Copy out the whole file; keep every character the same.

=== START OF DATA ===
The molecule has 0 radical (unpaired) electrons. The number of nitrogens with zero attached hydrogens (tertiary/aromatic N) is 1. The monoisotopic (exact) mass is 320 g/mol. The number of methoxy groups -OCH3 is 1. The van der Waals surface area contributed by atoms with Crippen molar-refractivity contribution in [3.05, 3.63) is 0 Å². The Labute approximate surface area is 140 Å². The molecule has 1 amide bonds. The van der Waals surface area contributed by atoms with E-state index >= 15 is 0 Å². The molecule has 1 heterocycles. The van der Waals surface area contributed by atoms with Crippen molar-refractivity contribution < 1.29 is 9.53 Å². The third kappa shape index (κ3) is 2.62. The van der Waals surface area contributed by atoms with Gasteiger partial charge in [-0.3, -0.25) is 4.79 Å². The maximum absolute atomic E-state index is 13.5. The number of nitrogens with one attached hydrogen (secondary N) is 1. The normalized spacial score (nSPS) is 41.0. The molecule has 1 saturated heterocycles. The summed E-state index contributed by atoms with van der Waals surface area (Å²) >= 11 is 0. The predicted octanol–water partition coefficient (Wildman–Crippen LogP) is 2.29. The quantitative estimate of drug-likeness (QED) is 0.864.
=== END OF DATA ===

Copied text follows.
The molecule has 0 radical (unpaired) electrons. The number of nitrogens with zero attached hydrogens (tertiary/aromatic N) is 1. The monoisotopic (exact) mass is 320 g/mol. The number of methoxy groups -OCH3 is 1. The van der Waals surface area contributed by atoms with Crippen molar-refractivity contribution in [3.05, 3.63) is 0 Å². The Labute approximate surface area is 140 Å². The molecule has 1 amide bonds. The van der Waals surface area contributed by atoms with E-state index >= 15 is 0 Å². The molecule has 1 heterocycles. The van der Waals surface area contributed by atoms with Crippen molar-refractivity contribution < 1.29 is 9.53 Å². The third kappa shape index (κ3) is 2.62. The van der Waals surface area contributed by atoms with Gasteiger partial charge in [-0.3, -0.25) is 4.79 Å². The maximum absolute atomic E-state index is 13.5. The number of nitrogens with one attached hydrogen (secondary N) is 1. The normalized spacial score (nSPS) is 41.0. The molecule has 1 saturated heterocycles. The summed E-state index contributed by atoms with van der Waals surface area (Å²) >= 11 is 0. The predicted octanol–water partition coefficient (Wildman–Crippen LogP) is 2.29. The quantitative estimate of drug-likeness (QED) is 0.864.